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Second sight: Device helps blind sailors

Date:
September 27, 2016
Source:
Franklin W. Olin College of Engineering
Summary:
A device to assist blind sailors in match racing has been developed by researchers.
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The user interface for the system utilizes a computer-synthesized voice to communicate the relative position and velocity of the boats to the sailors by wireless headphones. The system provides an alarm if the boats get too close to one another.

On typical Thursday afternoon in late summer, the Charles River is a busy place with sailboats crisscrossing the water. On one of them, a sailor sits at the helm navigating around a set of buoys, while another adjusts the sails. A closer look reveals the sailors are blind, and are testing out a new technology developed at Olin College that will improve the lives of people who, like them, relish competitive sailing and are visually impaired.

Working under the direction of Olin faculty members Alex Morrow, John Geddes and Paul Ruvolo, a group of Olin students known as Olin Adaptive Team Sailing has invented a system that helps blind sailors compete in match racing, a sailing competition in which two teams of visually impaired sailors race against one another without assistance from sighted sailors.

Currently the sailors use the Homerus Autonomous Sailing System. The Homerus system marks the course with three buoys, each with a different siren. Each sailboat has two additional sirens on board. Each buoy is constantly sounding its siren and each competing boat is constantly sounding either a port or starboard tack siren. The sounds made by the sirens are meant to help the sailors navigate the course and avoid collisions.

"We have been talking to the sailors about what they would like to see added to the system,"said Olin sophomore Rachel Yang, one of the students involved in the project. "The overall goal is to improve the sailor's source of information, to give them approximately the same information about the course that a sighted sailor would have."

Yang and fellow Olin students Kaitlyn Keil, Rebecca Jordan and Mary Keenan worked on the system over the summer. Jordan and Keil are continuing to improve the system during the school year as part of the Claire Booth Luce research fellowship program.

The Olin system will add two components to make it easier for each team to determine the position and direction of the competing boats and the buoys: a GPS sensor to measure each boat's position relative to the competing boat and the acoustic buoys, and a boom sensor is used to detect which tack the boat is on. Each boat has a small computer in a waterproof container that uses Wi-Fi signals to transmit GPS and tack information between the competing boats.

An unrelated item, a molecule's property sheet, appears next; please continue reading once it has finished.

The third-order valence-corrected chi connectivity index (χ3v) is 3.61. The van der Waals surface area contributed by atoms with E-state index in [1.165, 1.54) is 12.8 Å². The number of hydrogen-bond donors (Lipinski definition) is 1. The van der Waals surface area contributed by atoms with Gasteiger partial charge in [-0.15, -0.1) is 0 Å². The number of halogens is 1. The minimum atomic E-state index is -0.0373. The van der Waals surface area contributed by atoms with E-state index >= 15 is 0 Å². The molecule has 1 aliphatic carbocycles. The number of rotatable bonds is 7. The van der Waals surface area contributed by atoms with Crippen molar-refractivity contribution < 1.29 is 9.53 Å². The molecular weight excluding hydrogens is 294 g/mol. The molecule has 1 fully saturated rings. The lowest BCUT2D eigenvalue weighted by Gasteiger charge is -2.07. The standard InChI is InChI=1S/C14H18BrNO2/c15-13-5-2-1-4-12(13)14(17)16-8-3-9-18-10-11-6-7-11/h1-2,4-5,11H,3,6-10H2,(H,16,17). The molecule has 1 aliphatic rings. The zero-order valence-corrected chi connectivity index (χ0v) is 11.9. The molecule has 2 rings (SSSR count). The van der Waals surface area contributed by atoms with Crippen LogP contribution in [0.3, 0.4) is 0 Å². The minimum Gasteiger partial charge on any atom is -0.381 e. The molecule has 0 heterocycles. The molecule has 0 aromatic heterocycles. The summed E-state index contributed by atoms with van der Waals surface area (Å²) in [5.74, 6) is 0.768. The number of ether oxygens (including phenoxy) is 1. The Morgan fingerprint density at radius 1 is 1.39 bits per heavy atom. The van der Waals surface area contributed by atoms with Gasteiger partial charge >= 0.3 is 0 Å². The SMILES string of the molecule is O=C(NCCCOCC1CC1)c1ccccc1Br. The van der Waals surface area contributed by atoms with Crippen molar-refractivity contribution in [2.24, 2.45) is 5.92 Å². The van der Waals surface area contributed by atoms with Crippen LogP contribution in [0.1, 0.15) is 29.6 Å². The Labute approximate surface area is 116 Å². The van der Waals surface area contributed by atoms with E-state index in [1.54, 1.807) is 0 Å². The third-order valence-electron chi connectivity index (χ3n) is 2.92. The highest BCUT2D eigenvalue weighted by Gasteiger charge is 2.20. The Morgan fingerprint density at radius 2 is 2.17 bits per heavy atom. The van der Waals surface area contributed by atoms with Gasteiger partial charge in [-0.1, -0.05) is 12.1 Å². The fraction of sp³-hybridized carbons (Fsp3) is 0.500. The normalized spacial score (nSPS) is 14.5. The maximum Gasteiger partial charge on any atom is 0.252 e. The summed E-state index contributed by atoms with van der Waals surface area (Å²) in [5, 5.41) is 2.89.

The user interface for the system utilizes a computer-synthesized voice to communicate the relative position and velocity of the boats to the sailors by wireless headphones. The system provides an alarm if the boats get too close to one another. Olin Adaptive Team Sailing has been testing its system at various venues, including Rockport Harbor, Community Boating on the Charles, and on the Olin campus.

Sailors who have experienced the Olin prototypes give them a thumbs up. Matt Chao, a blind sailor from Newton, Mass., who has decades of experience in the fiercely competitive world of blind racing, says the Olin system will significantly improve his experience of sailing.

"This system will allow me to be more independent as a skipper or crew member," said Chao. "Most of what I do is helm -- I'm a driver -- and this will give me a greater degree of independence and will return silence back to the boat, as opposed to the current system, which has a lot of audible stimuli."

Blind sailor Duane Farrar used the prototypes at Olin, and also sees them as a big step forward.

"The students have made some really good progress this year," said Farrar. "I think one of the real strengths of the system the team is developing is locating the other boat -- knowing where they are, how they are moving, how far away -- in match racing, that's everything."

Olin faculty member Alex Morrow, who's been leading the project since fall 2013, envisions a time when the new Olin system will work in tandem with the Homerus system. He sees a small-scale manufacturing effort taking place over the next year to create up to eight of the new devices for use at blind sailing venues around the country.

"All the Olin students who have worked on the project over the last few years have contributed to where we are now -- a prototype system that Boston blind sailing teams actually enjoy using," said Morrow. "Blind sailing is an international sport, and my hope is that Olin students can eventually produce a blind sailing system that can be shared with the rest of the world."


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Materials provided by Franklin W. Olin College of Engineering. Note: Content may be edited for style and length.


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Franklin W. Olin College of Engineering. "Second sight: Device helps blind sailors." ScienceDaily. ScienceDaily, 27 September 2016. <www.sciencedaily.com/releases/2016/09/160927111708.htm>.
Franklin W. Olin College of Engineering. (2016, September 27). Second sight: Device helps blind sailors. ScienceDaily. Retrieved May 23, 2017 from www.sciencedaily.com/releases/2016/09/160927111708.htm
Franklin W. Olin College of Engineering. "Second sight: Device helps blind sailors." ScienceDaily. www.sciencedaily.com/releases/2016/09/160927111708.htm (accessed May 23, 2017).

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